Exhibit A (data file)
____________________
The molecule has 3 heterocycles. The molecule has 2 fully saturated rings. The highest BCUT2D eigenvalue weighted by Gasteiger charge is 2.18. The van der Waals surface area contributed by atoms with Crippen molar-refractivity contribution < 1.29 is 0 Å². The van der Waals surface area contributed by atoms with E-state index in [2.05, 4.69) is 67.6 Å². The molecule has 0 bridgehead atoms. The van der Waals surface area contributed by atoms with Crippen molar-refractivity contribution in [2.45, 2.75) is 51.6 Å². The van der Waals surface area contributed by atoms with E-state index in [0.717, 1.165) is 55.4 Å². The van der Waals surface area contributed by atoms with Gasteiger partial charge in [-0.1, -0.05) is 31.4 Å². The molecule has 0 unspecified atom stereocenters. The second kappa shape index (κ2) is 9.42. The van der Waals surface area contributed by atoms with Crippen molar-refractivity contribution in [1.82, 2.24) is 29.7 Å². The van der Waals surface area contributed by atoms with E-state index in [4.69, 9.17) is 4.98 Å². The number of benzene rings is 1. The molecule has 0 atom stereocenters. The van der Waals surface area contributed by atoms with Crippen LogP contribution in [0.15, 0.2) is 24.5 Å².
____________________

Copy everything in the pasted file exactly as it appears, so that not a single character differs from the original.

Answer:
The molecule has 3 heterocycles. The molecule has 2 fully saturated rings. The highest BCUT2D eigenvalue weighted by Gasteiger charge is 2.18. The van der Waals surface area contributed by atoms with Crippen molar-refractivity contribution < 1.29 is 0 Å². The van der Waals surface area contributed by atoms with E-state index in [2.05, 4.69) is 67.6 Å². The molecule has 0 bridgehead atoms. The van der Waals surface area contributed by atoms with Crippen molar-refractivity contribution in [2.45, 2.75) is 51.6 Å². The van der Waals surface area contributed by atoms with E-state index in [0.717, 1.165) is 55.4 Å². The van der Waals surface area contributed by atoms with Gasteiger partial charge in [-0.1, -0.05) is 31.4 Å². The molecule has 0 unspecified atom stereocenters. The second kappa shape index (κ2) is 9.42. The van der Waals surface area contributed by atoms with Crippen molar-refractivity contribution in [1.82, 2.24) is 29.7 Å². The van der Waals surface area contributed by atoms with E-state index in [4.69, 9.17) is 4.98 Å². The number of benzene rings is 1. The molecule has 0 atom stereocenters. The van der Waals surface area contributed by atoms with Crippen LogP contribution in [0.15, 0.2) is 24.5 Å².